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Recent Work Spotlight: Fender Guitar Leads Category by Championing Female Players
Lindsay Groninger, Associate Director, Egg Denver
As brand and data strategists, we’re inspired by the ways a company can find success through authentic connection with their consumers. Recently we’ve been inspired by one of our own clients, Fender Guitars, and their ongoing success finding authentic ways to reinvigorate the brand’s relationship with guitar players.
In 2017 and 2018, Egg partnered with Fender on a qualitative + quantitative study designed to illuminate today’s guitar player. Electric guitars, which is Fender’s inextricable legacy, were losing popularity, potentially signaling a decline in rock music overall. It begged a fundamental question: Who are guitar players, today? What exactly are they looking for as they pick up a new instrument? What can Fender do to connect with them and support their journey? A quantitative segmentation was our first step to answering these questions, where we classified a handful of player types. A subsequent qualitative phase got to know these player types more intimately, contextualizing their varying motivations, aspirations, barriers and identifying points of potential connection for Fender.
Most notably, the data showed that 50% of new and aspiring guitar players today are female. These women represented a range of player types, with varying motivations and desired outcomes. But looking at the category, one common barrier existed for all of them: guitar and rock music had always tended to feel pretty masculine, even in recent years. These insights plainly showed a contradiction. One that presented a big, but nuanced opportunity for the Fender brand. Since that study, Fender’s activated these insights, evolving their approach to focus on these female players – and successfully connecting with a previously untapped audience in some pretty impactful ways.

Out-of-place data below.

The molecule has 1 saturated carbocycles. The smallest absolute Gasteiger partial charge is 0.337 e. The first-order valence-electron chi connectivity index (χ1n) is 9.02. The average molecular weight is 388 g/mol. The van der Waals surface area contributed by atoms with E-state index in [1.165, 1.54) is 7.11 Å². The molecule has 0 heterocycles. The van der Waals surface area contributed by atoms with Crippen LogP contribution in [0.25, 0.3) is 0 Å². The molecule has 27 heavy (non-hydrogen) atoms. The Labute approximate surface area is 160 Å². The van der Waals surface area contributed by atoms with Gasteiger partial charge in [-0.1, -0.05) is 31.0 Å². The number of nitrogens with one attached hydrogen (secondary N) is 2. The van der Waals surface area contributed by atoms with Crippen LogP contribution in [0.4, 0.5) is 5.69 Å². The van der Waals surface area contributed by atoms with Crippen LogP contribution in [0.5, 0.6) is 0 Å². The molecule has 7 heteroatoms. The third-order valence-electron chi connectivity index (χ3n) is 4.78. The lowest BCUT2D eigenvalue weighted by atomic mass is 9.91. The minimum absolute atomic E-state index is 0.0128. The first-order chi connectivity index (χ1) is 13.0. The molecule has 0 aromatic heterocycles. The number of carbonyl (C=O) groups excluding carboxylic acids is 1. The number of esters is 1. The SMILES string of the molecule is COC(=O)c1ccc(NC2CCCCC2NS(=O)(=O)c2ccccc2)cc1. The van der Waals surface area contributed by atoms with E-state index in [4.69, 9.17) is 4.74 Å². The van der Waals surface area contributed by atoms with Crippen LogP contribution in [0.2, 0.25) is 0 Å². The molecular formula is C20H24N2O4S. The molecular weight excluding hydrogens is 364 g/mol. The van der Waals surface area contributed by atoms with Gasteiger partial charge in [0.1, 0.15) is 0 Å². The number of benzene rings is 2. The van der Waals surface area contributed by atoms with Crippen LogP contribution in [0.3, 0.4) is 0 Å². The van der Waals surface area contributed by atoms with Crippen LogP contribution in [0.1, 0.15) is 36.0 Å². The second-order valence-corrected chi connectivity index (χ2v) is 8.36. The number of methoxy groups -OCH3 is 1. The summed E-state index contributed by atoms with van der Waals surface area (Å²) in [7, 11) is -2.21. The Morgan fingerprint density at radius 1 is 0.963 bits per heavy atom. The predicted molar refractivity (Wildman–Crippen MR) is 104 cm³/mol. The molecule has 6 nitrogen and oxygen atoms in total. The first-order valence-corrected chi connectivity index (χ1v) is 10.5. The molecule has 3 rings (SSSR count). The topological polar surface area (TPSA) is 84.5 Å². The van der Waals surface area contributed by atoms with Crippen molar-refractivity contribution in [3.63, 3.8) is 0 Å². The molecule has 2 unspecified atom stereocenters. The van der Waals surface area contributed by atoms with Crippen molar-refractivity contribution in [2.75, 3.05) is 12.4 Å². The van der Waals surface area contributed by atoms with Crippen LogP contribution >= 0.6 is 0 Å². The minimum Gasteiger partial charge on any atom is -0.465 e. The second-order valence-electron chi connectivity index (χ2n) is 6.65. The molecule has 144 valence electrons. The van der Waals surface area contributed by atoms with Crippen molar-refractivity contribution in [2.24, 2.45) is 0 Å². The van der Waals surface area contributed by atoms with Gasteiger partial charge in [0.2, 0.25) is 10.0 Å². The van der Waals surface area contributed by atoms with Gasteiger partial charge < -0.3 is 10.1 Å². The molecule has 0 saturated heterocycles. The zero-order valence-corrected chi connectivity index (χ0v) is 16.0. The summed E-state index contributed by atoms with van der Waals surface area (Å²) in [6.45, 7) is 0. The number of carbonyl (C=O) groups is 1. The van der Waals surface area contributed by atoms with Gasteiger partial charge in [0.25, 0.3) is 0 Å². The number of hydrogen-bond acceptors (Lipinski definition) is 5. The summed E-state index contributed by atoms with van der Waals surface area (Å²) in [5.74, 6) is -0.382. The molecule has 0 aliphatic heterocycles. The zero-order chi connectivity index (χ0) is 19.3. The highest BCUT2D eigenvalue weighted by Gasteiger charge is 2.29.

The key to that success has been Fender’s use of consumer insight to inform an intentional shift, not only in the way they talk but also the way the brand has re-evaluated product innovation, content and retail experiences to create space for female players. The impact is evident wherever you see the Fender brand, but a handful of recent examples stand out to us:
In 2020, Fender has debuted two signature instruments in partnership with female musicians, Billie Eilish’s Fender Ukelele, and most recently H.E.R.’s Signature Stratocaster. Both launches celebrate these female artists as role models, while also innovating instruments and equipment with female players in mind.
Additionally, the brand’s digital guitar lesson platform, Fender Play, thoughtfully features female instructors across musical genres, again showcasing role models for aspiring learners. But throughout the COVID pandemic, the offer to join this platform has been extended as a free trial twice. Sure, this is a benefit that any new player can take advantage of… but it’s also another way the brand is extending a purposeful invitation to new players, many female, who may not have felt the same warm welcome from other places in the category.
Across these efforts, Fender has demonstrated category leadership and backed their intention to propel this new cohort of female players towards their aspirations. In a category that has seen slow growth in recent years, Fender has clearly struck a chord: they’re out-pacing growth vs. competitors. At Egg Strategy, we’re excited to see where this growth continues to take the icon in months and years to come. And, we’re reinvigorated ourselves by the way rich insight can truly be a catalyst for connection.